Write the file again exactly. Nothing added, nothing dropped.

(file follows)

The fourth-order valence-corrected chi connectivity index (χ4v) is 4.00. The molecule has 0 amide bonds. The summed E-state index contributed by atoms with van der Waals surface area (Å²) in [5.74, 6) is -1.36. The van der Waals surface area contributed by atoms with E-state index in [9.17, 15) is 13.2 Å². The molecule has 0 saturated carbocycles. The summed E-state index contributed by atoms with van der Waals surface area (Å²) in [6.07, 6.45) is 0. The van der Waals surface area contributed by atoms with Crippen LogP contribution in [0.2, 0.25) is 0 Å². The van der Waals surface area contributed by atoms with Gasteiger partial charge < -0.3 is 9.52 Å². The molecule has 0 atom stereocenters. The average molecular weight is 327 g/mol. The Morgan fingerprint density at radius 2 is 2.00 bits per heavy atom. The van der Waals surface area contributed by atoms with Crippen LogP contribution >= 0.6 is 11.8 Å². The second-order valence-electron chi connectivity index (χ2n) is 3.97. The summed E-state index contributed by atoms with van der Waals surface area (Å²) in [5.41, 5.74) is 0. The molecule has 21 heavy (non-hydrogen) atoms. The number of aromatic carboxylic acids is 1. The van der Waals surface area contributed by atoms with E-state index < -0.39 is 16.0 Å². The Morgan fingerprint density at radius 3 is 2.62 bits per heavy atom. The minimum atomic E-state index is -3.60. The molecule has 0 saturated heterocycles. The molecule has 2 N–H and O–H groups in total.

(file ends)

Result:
The fourth-order valence-corrected chi connectivity index (χ4v) is 4.00. The molecule has 0 amide bonds. The summed E-state index contributed by atoms with van der Waals surface area (Å²) in [5.74, 6) is -1.36. The van der Waals surface area contributed by atoms with E-state index in [9.17, 15) is 13.2 Å². The molecule has 0 saturated carbocycles. The summed E-state index contributed by atoms with van der Waals surface area (Å²) in [6.07, 6.45) is 0. The van der Waals surface area contributed by atoms with Crippen LogP contribution in [0.2, 0.25) is 0 Å². The van der Waals surface area contributed by atoms with Gasteiger partial charge < -0.3 is 9.52 Å². The molecule has 0 atom stereocenters. The average molecular weight is 327 g/mol. The Morgan fingerprint density at radius 2 is 2.00 bits per heavy atom. The van der Waals surface area contributed by atoms with Crippen LogP contribution >= 0.6 is 11.8 Å². The second-order valence-electron chi connectivity index (χ2n) is 3.97. The summed E-state index contributed by atoms with van der Waals surface area (Å²) in [5.41, 5.74) is 0. The molecule has 21 heavy (non-hydrogen) atoms. The number of aromatic carboxylic acids is 1. The van der Waals surface area contributed by atoms with E-state index < -0.39 is 16.0 Å². The Morgan fingerprint density at radius 3 is 2.62 bits per heavy atom. The minimum atomic E-state index is -3.60. The molecule has 0 saturated heterocycles. The molecule has 2 N–H and O–H groups in total.